with temperature, but controlling the temperature to

fix viscosity will also fix density. With some fluids,

cooling may be required instead of heating, but the

overall principle is the same.

Based on the flow rate and the viscosity of the fluid, select

a tube internal diameter that will result in a Reynolds number

within the laminar range and preferably less than 1200. Calculate the length of tubing required using the selected tube

diameter to ensure that it is a reasonable length and that it

meets the (L/D)/Re criteria. By working back and forth

between the various equations, the system can be tailored to

meet almost any design criteria. For example, let us assume

that it is desired to design a capillary flowmeter to measure

a small liquid catalyst stream, and the basic data for the

catalyst flow is as follows:

Maximum flow capacity: 50 lbm/h

Viscosity: 20 cP at 100F

3

Density: 53.8 lbm/ft

Desired instrument P: 100 in of water

Small-diameter, standard stainless-steel tubing is readily

available and should be used. To design as linear and accurate

a flowmeter as possible, a tube bore that provides a large

(L/D)/Re is desirable. To minimize plugging problems and to

enable the use of a filter that wont clog easily, start by looking

at a 3/16 0.032-in. wall thickness tubing with a nominal

internal diameter of 0.1235 in. From Equation 2.9(1),

Re =

6.32W

6.32 50

=

= 128

0.1235 20

D

2.9(6)

This is well into the laminar range, so the length of the flow

element can be calculated to determine if it will make a

reasonable design. From Equation 2.9(5),

L=

PD4

=

= 15.7 in.

5

7.86 10 W 7.86 10 5 20 50

2.9(7)

( L / D) Re = (15.7 / 0.1235)/128 = 0.993

2.9(8)

204

Flow Measurement

element and a constant temperature bath, and it looks like a

reasonable design based on the criteria.

When the fluid exits the capillary, the flow path enlarges.

If the piping is similar to that described under inlet loss, the

loss can be calculated by

Pe =

ERROR SOURCES

Changes in viscosity and density can result in flow measurement errors. Viscosity changes in liquid as a result of temperature can be substantial, while density changes are more

moderate. With gases, the reverse is usually true, with temperature having more influence on density and less on viscosity. The need for careful control of the operating temperature to minimize these effects must be emphasized.

From Equations 2.9(4) and 2.9(5), it can be seen that

internal diameter of the tube is very important, because it is

multiplied to the fourth power. While high-quality tubing will

be very close to published specifications, manufacturing tolerances will result in variations from these dimensions, both

laterally and longitudinally. If the actual effective internal

diameter of the capillary tube differs by 1% from the value

used in the calculation for a given P, an error of about 4%

will result. Therefore, the laminar flowmeter should be calibrated on a known fluid before use, and appropriate design

adjustments should be made as necessary.

To measure the true capillary differential pressure drop

according to the Poiseuille equation, it would be necessary

to put the pressure taps into the capillary at the calculated L

dimension. This is impractical because of the small tubing.

A pressure tap must be perfectly flush with the inside of the

tube and must be clean with no burrs or other projections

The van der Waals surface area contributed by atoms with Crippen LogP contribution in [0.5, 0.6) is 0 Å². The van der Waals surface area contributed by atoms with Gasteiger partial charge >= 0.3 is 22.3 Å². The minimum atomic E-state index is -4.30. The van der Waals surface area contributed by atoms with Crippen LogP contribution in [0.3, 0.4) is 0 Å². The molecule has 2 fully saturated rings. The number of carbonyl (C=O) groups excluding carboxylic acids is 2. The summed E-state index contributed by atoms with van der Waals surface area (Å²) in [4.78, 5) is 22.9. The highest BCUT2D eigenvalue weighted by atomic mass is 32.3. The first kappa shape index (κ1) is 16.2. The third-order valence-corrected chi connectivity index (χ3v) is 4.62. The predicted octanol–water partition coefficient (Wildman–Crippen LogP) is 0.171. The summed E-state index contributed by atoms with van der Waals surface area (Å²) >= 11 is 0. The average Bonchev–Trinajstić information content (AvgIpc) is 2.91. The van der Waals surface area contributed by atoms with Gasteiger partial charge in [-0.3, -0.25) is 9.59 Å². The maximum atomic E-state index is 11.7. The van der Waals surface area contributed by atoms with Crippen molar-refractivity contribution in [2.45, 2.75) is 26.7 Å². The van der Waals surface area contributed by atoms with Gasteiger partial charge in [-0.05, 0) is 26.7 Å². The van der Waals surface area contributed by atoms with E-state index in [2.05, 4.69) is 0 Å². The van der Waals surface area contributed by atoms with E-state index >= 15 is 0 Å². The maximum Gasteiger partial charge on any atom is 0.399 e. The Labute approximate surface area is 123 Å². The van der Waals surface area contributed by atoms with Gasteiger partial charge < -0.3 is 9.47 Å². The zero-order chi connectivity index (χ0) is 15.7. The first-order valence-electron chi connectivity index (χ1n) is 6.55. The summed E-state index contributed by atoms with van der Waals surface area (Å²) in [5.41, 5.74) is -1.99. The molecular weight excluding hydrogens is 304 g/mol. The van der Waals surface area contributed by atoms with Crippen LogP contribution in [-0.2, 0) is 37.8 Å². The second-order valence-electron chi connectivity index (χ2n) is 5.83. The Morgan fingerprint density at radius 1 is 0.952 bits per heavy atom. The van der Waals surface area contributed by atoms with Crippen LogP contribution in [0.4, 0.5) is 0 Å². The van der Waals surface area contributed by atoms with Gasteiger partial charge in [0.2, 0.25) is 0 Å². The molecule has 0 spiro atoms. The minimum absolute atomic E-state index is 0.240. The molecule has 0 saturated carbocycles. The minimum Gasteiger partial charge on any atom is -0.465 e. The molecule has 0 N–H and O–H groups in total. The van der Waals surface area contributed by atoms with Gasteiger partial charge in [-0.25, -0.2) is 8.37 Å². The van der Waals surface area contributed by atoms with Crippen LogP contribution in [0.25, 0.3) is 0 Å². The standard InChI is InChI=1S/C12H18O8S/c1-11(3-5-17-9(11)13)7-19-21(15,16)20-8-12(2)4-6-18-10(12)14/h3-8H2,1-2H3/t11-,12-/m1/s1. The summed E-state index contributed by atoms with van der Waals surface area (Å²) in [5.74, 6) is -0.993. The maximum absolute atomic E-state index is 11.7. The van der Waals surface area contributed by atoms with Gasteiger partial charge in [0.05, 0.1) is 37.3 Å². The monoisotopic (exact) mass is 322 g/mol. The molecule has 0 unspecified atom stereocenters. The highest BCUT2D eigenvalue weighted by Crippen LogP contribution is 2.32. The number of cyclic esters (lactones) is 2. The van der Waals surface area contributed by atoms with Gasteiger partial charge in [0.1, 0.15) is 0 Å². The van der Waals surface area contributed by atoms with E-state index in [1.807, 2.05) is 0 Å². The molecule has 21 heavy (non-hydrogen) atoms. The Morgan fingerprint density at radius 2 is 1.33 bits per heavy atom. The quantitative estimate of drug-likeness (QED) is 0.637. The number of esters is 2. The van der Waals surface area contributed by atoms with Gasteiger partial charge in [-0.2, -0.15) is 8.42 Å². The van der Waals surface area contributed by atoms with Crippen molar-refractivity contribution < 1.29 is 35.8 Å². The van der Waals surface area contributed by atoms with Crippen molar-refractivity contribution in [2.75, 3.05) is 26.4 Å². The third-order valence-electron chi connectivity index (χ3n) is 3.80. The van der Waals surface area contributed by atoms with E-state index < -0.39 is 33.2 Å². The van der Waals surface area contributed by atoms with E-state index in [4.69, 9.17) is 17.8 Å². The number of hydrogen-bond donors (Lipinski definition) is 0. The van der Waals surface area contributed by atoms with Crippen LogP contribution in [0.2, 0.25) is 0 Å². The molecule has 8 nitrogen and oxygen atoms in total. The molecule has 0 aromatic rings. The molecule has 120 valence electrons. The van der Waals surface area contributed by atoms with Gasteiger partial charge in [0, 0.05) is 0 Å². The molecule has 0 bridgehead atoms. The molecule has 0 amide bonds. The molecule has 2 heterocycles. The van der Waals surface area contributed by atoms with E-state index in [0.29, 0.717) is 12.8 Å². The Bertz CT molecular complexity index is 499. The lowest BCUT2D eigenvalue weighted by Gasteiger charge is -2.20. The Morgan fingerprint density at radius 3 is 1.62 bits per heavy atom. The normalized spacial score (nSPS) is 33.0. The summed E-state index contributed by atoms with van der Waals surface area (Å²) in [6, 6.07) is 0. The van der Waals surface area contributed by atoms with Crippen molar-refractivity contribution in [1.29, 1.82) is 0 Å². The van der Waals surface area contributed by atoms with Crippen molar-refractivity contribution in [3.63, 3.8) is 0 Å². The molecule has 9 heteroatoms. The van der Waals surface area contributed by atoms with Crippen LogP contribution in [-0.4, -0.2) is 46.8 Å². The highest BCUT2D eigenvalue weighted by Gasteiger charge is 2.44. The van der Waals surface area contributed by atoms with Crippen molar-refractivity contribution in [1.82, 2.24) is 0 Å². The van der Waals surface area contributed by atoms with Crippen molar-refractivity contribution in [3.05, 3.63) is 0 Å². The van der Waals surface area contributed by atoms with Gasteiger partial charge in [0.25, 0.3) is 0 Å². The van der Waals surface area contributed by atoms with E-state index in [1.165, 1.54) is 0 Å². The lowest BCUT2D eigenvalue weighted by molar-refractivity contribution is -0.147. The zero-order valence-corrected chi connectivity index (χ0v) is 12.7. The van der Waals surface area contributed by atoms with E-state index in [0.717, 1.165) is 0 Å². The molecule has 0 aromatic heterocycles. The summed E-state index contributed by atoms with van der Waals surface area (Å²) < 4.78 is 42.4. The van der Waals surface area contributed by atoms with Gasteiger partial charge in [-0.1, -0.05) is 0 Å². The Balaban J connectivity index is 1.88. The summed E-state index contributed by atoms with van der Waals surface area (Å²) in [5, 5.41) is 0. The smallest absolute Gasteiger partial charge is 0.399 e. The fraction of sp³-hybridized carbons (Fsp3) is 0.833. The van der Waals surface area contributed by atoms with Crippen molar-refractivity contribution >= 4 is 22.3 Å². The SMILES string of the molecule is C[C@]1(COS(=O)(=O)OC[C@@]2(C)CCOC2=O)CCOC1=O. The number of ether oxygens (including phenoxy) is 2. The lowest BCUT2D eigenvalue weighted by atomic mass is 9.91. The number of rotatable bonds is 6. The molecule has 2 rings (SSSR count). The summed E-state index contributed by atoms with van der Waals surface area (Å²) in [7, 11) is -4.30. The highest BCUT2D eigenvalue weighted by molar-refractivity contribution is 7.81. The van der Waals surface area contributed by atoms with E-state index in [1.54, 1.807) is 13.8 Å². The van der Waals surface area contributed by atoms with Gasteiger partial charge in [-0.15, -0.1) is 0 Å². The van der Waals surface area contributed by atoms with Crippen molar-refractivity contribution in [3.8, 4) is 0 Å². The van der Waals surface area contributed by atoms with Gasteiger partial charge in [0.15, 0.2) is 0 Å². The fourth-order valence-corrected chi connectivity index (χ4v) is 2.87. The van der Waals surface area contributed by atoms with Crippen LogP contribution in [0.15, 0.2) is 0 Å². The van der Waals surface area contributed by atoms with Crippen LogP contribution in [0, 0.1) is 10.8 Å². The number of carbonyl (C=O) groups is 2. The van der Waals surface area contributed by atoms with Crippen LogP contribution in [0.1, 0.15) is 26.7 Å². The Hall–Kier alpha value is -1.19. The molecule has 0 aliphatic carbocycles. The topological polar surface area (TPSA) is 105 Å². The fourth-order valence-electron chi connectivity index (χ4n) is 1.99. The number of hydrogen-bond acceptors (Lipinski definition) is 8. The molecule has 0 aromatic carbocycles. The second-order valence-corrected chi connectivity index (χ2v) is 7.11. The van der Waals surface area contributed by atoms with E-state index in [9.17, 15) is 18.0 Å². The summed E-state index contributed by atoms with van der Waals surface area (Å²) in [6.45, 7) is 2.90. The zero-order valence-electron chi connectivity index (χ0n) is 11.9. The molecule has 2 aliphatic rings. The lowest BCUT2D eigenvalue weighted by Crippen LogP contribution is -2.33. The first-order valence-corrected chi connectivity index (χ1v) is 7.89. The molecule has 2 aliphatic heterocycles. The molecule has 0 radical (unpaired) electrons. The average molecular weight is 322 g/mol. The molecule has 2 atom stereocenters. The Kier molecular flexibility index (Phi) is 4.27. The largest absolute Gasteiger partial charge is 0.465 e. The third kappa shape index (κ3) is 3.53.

into the tube. Otherwise, considerable differential-pressure

measurement error will result. Using practical methods of

constructing a capillary flowmeter, there are three additional

sources of pressure drop in addition to the capillary loss.

These are all additive and will give a greater indicated pressure drop than the capillary flow alone. These three sources

of error are inlet loss, exit loss, and capillary entrance loss.

These losses also contribute to nonlinearity.

There is very little loss from the entrance fitting into the

capillary tube if laminar flow conditions exist. But if the

piping cavity ahead of the capillary is extremely large relative

to the capillary (approximating a reservoir) and the fluid

velocity is thus extremely low (approaching zero), there can

1

be an inlet effect and pressure loss. This is a result of the

sudden contraction from the large reservoir to the small tube

bore, forming a bell-mouth shape approach flow. This loss

can be expressed as

Pi =

2.8 10 7 W 2

D4

2.9(9)

out of a reservoir.

5.6 10 7 W 2

D4

2.9(10)

pressure drop in the initial fluid path distance or, to state it

in another way, for a short distance the pressure drop is higher

2,3

than that predicted by the Poiseuille Equation. The additional loss is due to the work expended in the formation of

the parabolic velocity distribution profile characteristic of

laminar flow. It can be expressed in terms of an equivalent

length of capillary, Leq, added to that calculated by the Poiseuille

equation. Refer to Figure 2.9d for determining the Leq.

The following equation can be used for the pressure drop:

Pen =

1.96 10 7 W 2

D4

2.9(11)

design factors that will minimize overall entrance effects. For

the conditions given in the table, the error involved will be

less than 1%. In general, the effect of all of the above errors

will be minimized if the Reynolds number is low, the laminar

flow element is long, and the pressure drop is high. The overall

Leq /D

Reference 3

0.40

0.35

0.30

Recommended for

Re < 800

Recommended for

Re > 1000

0.25

0.20

0.15

100

Re 1000

10,000

FIG. 2.9d

Equivalent length of capillary (Leq).

TABLE 2.9e

L/D Ratio to Minimize Entrance Effect

Re

10

50

100

500

1000

2000

L/D>

15

75

150

750

1500

3000

Percent error =

TABLE 2.9f

Critical Reynolds Number vs. Coil Curvature

Ratio

=

L

P

2.9(12)

Coil

Curvature Ratio (Dc/D)

Critical

Reynolds Number (Re)c

Straight Pipe

2100

2000

2700

1000

2900

500

3200

100

4600

50

5700

10

10,000

15,000

10

8

6

Le /L

laminar flow elements. One is to use a number of capillary

tubes in parallel. The other is to use a tight helical coil capillary. The choice of technique depends on such factors as

desired flow rate, nonlinearity requirements, Reynolds number, capillary length, and system space design limitations.

If the amount of flow desired is greater than can be

conveniently handled by a single capillary, the flow can be

4

split into many smaller units as necessary. Units with matrix

elements (Figure 2.9a) or with more than 900 individual capillary tubes have been built and used successfully. The

mechanical construction of multiparallel capillaries can be a

problem. Tube packing voids may not affect meter operation

but add considerable difficulty to calculating the meter range.

Normally, it is best to eliminate the voids by filling the spaces

with solder, braze material, or plastic resin; the filler material